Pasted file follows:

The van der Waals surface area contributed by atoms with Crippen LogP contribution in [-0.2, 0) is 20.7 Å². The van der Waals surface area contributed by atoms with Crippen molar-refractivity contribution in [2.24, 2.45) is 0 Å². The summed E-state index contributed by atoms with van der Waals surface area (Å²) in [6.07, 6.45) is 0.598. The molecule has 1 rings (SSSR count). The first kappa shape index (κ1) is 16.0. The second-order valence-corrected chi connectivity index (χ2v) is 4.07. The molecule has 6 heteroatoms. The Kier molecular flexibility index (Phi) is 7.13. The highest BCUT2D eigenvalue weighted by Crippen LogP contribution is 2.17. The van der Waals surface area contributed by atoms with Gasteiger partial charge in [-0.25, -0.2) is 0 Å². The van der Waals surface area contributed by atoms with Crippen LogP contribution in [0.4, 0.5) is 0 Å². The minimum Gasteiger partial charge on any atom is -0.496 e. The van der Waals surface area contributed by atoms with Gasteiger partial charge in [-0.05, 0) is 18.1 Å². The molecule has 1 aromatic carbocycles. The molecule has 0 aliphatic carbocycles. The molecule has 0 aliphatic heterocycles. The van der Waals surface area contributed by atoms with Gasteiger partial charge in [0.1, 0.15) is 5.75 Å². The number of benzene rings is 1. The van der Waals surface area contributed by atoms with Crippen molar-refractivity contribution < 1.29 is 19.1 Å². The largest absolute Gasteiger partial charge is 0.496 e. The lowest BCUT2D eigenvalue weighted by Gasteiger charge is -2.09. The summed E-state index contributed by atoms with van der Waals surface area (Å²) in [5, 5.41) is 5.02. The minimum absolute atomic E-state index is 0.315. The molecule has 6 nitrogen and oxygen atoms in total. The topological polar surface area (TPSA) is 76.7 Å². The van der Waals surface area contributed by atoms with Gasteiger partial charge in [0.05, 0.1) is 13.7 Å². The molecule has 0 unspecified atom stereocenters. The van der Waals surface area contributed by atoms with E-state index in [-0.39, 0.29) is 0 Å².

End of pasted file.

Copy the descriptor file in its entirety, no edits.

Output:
The van der Waals surface area contributed by atoms with Crippen LogP contribution in [-0.2, 0) is 20.7 Å². The van der Waals surface area contributed by atoms with Crippen molar-refractivity contribution in [2.24, 2.45) is 0 Å². The summed E-state index contributed by atoms with van der Waals surface area (Å²) in [6.07, 6.45) is 0.598. The molecule has 1 rings (SSSR count). The first kappa shape index (κ1) is 16.0. The second-order valence-corrected chi connectivity index (χ2v) is 4.07. The molecule has 6 heteroatoms. The Kier molecular flexibility index (Phi) is 7.13. The highest BCUT2D eigenvalue weighted by Crippen LogP contribution is 2.17. The van der Waals surface area contributed by atoms with Gasteiger partial charge in [-0.25, -0.2) is 0 Å². The van der Waals surface area contributed by atoms with Crippen LogP contribution in [0.4, 0.5) is 0 Å². The minimum Gasteiger partial charge on any atom is -0.496 e. The van der Waals surface area contributed by atoms with Gasteiger partial charge in [-0.05, 0) is 18.1 Å². The molecule has 1 aromatic carbocycles. The molecule has 0 aliphatic carbocycles. The molecule has 0 aliphatic heterocycles. The van der Waals surface area contributed by atoms with Gasteiger partial charge in [0.1, 0.15) is 5.75 Å². The number of benzene rings is 1. The van der Waals surface area contributed by atoms with Crippen molar-refractivity contribution < 1.29 is 19.1 Å². The largest absolute Gasteiger partial charge is 0.496 e. The lowest BCUT2D eigenvalue weighted by Gasteiger charge is -2.09. The summed E-state index contributed by atoms with van der Waals surface area (Å²) in [5, 5.41) is 5.02. The minimum absolute atomic E-state index is 0.315. The molecule has 6 nitrogen and oxygen atoms in total. The topological polar surface area (TPSA) is 76.7 Å². The van der Waals surface area contributed by atoms with Gasteiger partial charge in [0.05, 0.1) is 13.7 Å². The molecule has 0 unspecified atom stereocenters. The van der Waals surface area contributed by atoms with E-state index in [-0.39, 0.29) is 0 Å².